While Leach is unquestionably the best in the NFL at his position, his position is becoming obsolete. He is one of very few true blocking fullbacks left in the NFL, and his role will be even more diminished in the Ravens offense of the future.

Leach makes too much money to justify keeping him around to be on the field for 25% of the offensive snaps.

Yes, he makes Ray Rice and Bernard Pierce better, and yes, the running game will likely suffer without him. However, the Ravens will bank on their passing game being improved enough to make up for the lost ground production.

Most teams have either a very highly-paid quarterback OR a very highly-paid running back…the Ravens have both. With Rice’s and now Flacco’s contracts, there is no room for Leach. You simply can’t have that much money tied up in your offensive backfield.

I don’t WANT Leach to go. But I think he will.

1. Matt Birk

Cap Savings: $2.05 M

Though I still expect that Birk is likely to retire, should he decide to play another year he will force the team’s hand. Knowing this will probably be enough to push him into retirement if there is even a question in the veteran center’s mind.

Why uproot your (huge) family again and move to another city after just reaching the top of the mountain for the first time in your career?

As far as the team, they seem ready to move ahead with their Delaware Blue Hen battery, with Gino Gradkowski snapping to Flacco for the foreseeable future.

Congratulations, Matt, thank you for all the hard work, and happy trails.

Remember, I’m not calling for the Ravens to cut any of these players (well, maybe Birk). But the fact is that people are going to leave – it happens every year, to every team. As I mentioned earlier, the Ravens have let some very good players walk over the past few seasons, only to come back the next year and be even more successful.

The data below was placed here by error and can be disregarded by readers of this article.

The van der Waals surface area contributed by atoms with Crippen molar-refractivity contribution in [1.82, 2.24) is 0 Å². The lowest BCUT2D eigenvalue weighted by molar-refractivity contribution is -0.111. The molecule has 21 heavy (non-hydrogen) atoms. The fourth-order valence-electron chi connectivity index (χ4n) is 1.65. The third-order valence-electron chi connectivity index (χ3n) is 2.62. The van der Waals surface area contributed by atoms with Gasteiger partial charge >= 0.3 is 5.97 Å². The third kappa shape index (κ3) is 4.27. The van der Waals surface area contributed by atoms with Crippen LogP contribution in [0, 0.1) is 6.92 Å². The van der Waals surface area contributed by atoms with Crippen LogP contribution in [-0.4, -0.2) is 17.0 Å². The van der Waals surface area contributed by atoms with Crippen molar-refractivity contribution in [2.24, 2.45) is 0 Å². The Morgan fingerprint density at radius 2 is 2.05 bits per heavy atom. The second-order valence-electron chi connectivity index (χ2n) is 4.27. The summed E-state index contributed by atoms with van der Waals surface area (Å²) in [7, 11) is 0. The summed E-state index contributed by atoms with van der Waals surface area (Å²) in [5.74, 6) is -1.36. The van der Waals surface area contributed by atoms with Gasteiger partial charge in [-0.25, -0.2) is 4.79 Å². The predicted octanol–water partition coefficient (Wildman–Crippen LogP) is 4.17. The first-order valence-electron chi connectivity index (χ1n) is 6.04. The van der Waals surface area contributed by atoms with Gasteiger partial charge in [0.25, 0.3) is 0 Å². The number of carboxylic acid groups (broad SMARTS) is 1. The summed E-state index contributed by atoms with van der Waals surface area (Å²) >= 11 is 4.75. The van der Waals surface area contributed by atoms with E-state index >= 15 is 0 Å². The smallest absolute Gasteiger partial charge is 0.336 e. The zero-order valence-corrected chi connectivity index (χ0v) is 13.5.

I trust Ozzie Newsome, Eric DeCosta, Pat Moriarty, Steve Bisciotti, and the rest of the Baltimore brass to put together a competitive team for the long-term.

They’re not in the business of making the fan base happy in February and March.

They make us smile in December and January.

Which would you rather have?

Feel free to disagree vehemently in the comments.

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Derek Arnold

About Derek Arnold

RSR/ESR Senior Editor. Derek is originally from and a current resident of Pasadena, MD. He’s a graduate of UMBC and has been a lifelong Baltimore sports fan. In 2007 he founded B’More Birds’ Nest, where he wrote about the Ravens and Orioles before joining RSR in 2012. Derek tells anybody who asks that he has the best job in the world.
Follow Derek on Twitter: @BMoreBirdsNest